CBS Newsletter
Summer 1996
pg. 5

Emissions Control Failures in Passenger Cars

Two measures of car model malfunction probability, fraction of cars over 1% CO (y-axis) and average CO concentration of all cars (x-axis), demonstrate that five 1987-89 car models (14 year-model combinations) have a malfunction probability several times that of all other models.

When an automobile's emissions control system fails, it may be because that model is more prone to failure than others, according to a study conducted by the Center's Energy Analysis Program and Marc Ross of the University of Michigan. This finding goes against the conventional wisdom that improper maintenance or deliberate disabling of the emissions systems by car owners is the cause of "high-emitting" vehicles. The results may provide clean-air regulators with more cost-effective strategies to reduce air pollution from autos than the current system of individual automobile inspections. We presented these results at the Asilomar Transportation and Energy Conference last summer and at conferences held by the Society of Automotive Engineers and the Coordinating Research Council earlier this year.

Regulations established by the Environmental Protection Agency (EPA) have resulted in dramatic reductions in tailpipe emissions from new cars: on the order of 95% for carbon moNOxide (CO) and hydrocarbons (HC) and 75% for oxides of nitrogen (NOx). However, increased vehicle use, as well as two loopholes in current vehicle emission regulations, have counteracted these emission reductions; if we don't close these loopholes and/or curb vehicle use, we may see increases in auto emissions and urban air quality problems in the future.

One of the loopholes is that the test procedures to certify compliance with emission standards do not reflect the high speeds and accelerations of current driving. The test procedures encourage manufacturers to design cars that merely pass the test, rather than minimize emissions over all types of driving. The second loophole is that there is very limited testing of emissions as cars age. Although manufacturers are now responsible for designing cars that meet the tailpipe standards up to 100,000 miles, in practice only cars that have been "properly maintained and used" are selected for compliance testing.

We analyzed a large dataset of car tailpipe emissions measured with a remote sensing system. The system uses an infrared beam to measure the CO, CO2, and HC emissions directly from the tailpipe as the car drives by, while a video camera records the car's license plate. Researchers from the University of Denver set up the system at sites in Southern and Northern California to gather data for the California Air Resources Board in 1991. The state Department of Motor Vehicles matched each car's license plate with its vehicle identification number, which provides detailed technical data on each vehicle.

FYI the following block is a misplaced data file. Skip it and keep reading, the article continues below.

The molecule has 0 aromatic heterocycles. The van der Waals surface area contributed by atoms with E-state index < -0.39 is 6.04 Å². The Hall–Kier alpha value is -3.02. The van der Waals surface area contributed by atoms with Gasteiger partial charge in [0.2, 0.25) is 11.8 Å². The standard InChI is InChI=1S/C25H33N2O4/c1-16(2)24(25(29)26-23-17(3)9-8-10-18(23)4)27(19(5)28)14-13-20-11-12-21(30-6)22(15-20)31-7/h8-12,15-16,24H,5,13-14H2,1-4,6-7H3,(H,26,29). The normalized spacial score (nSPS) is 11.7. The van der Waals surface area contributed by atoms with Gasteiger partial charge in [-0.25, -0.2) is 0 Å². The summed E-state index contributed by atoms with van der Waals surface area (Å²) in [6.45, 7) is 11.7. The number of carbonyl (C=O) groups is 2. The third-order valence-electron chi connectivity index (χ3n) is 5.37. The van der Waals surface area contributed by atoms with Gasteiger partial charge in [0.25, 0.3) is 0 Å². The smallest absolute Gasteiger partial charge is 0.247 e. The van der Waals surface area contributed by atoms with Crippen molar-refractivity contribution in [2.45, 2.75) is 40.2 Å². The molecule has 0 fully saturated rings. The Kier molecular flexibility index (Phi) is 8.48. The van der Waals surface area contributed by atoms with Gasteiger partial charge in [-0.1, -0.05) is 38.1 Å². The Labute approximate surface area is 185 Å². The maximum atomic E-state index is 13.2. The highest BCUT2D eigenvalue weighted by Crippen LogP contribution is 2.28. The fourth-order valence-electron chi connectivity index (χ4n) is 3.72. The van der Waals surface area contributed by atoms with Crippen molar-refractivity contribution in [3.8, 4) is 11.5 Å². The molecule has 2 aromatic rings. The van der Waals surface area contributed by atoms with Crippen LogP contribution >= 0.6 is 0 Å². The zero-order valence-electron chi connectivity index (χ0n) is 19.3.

We focused on cars that were two to five years old at the time of measurement. We expected that these young cars, which were within the manufacturers' warranty period for emission control components, would have a low probability of malfunction. About 10% of these cars showed CO emissions that were 50 times that of properly functioning cars-a very high rate for young cars.

Next, we grouped the vehicles by manufacturer and model to analyze the probability of malfunction for the most popular models. The malfunction rate varied widely by vehicle model; some models had only a few malfunctions or none at all, while others had average failure rates of up to 30%. The data did not show a correlation between manufacturer and probability of malfunction. In fact, they suggest that the manufacturers whose models had the highest failure rate also had very clean models. The five worst performers were low-priced models from Asian manufacturers: an average of 22% of the models in this category had malfunctioning emissions controls, compared to 6% for all the other models (see figure). At the same time, the mid- and high-priced models from the same manufacturers had very low failure rates. Most domestic models fell in the middle of the range of malfunction percentages. We also found that malfunction rates were higher in vehicles with certain technologies, such as carburetors (as opposed to fuel-injection systems).

If confirmed, these findings have important policy implications at both the state and federal level. Current policies, such as California's Smog Check program, are designed to identify individual vehicles for repair through regularly scheduled vehicle inspections. A controversy is currently raging between states and the EPA over what is the most cost-effective system to identify individual high-emitting vehicles: a network of remote sensors or more detailed laboratory tests. The results from this study may shift the focus of the debate.

Our analysis indicates that emission control problems in new cars are not necessarily the fault of drivers not properly maintaining their cars; certain models appear to have more problems than others. Policies that focus on improving the durability of emission controls on all models may therefore be more cost-effective in reducing emissions than the current or proposed approaches.

—Tom Wenzel

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Tom Wenzel
Energy Analysis Program
(510) 486-5753; (510) 486-6996 fax

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